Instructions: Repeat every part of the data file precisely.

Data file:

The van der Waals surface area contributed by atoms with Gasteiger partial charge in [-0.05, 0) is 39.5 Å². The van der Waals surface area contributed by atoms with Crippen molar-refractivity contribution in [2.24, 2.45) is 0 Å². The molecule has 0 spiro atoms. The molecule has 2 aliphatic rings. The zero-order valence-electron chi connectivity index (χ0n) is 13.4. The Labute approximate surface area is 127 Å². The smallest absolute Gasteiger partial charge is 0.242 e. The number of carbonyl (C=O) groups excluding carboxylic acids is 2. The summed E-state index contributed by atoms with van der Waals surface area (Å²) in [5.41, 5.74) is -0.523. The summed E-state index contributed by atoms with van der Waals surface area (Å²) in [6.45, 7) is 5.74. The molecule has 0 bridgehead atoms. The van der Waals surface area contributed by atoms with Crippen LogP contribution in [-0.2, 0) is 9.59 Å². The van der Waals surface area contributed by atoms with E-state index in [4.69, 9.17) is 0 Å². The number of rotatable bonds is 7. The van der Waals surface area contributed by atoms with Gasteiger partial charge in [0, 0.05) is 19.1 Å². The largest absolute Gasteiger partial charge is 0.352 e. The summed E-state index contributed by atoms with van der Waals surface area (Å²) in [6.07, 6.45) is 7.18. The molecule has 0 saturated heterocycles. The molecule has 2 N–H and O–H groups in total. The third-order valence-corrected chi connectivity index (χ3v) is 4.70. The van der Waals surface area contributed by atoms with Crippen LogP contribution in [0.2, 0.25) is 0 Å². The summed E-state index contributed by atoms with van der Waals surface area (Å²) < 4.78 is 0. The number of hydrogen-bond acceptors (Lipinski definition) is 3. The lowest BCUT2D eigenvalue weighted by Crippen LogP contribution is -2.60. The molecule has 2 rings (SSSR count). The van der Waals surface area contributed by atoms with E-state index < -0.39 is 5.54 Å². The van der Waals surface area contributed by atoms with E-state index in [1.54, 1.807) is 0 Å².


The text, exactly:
The van der Waals surface area contributed by atoms with Gasteiger partial charge in [-0.05, 0) is 39.5 Å². The van der Waals surface area contributed by atoms with Crippen molar-refractivity contribution in [2.24, 2.45) is 0 Å². The molecule has 0 spiro atoms. The molecule has 2 aliphatic rings. The zero-order valence-electron chi connectivity index (χ0n) is 13.4. The Labute approximate surface area is 127 Å². The smallest absolute Gasteiger partial charge is 0.242 e. The number of carbonyl (C=O) groups excluding carboxylic acids is 2. The summed E-state index contributed by atoms with van der Waals surface area (Å²) in [5.41, 5.74) is -0.523. The summed E-state index contributed by atoms with van der Waals surface area (Å²) in [6.45, 7) is 5.74. The molecule has 0 bridgehead atoms. The van der Waals surface area contributed by atoms with Crippen LogP contribution in [-0.2, 0) is 9.59 Å². The van der Waals surface area contributed by atoms with E-state index in [4.69, 9.17) is 0 Å². The number of rotatable bonds is 7. The van der Waals surface area contributed by atoms with Gasteiger partial charge in [0, 0.05) is 19.1 Å². The largest absolute Gasteiger partial charge is 0.352 e. The summed E-state index contributed by atoms with van der Waals surface area (Å²) in [6.07, 6.45) is 7.18. The molecule has 0 saturated heterocycles. The molecule has 2 N–H and O–H groups in total. The third-order valence-corrected chi connectivity index (χ3v) is 4.70. The van der Waals surface area contributed by atoms with Crippen LogP contribution in [0.2, 0.25) is 0 Å². The summed E-state index contributed by atoms with van der Waals surface area (Å²) < 4.78 is 0. The number of hydrogen-bond acceptors (Lipinski definition) is 3. The lowest BCUT2D eigenvalue weighted by Crippen LogP contribution is -2.60. The molecule has 2 rings (SSSR count). The van der Waals surface area contributed by atoms with E-state index < -0.39 is 5.54 Å². The van der Waals surface area contributed by atoms with E-state index in [1.54, 1.807) is 0 Å².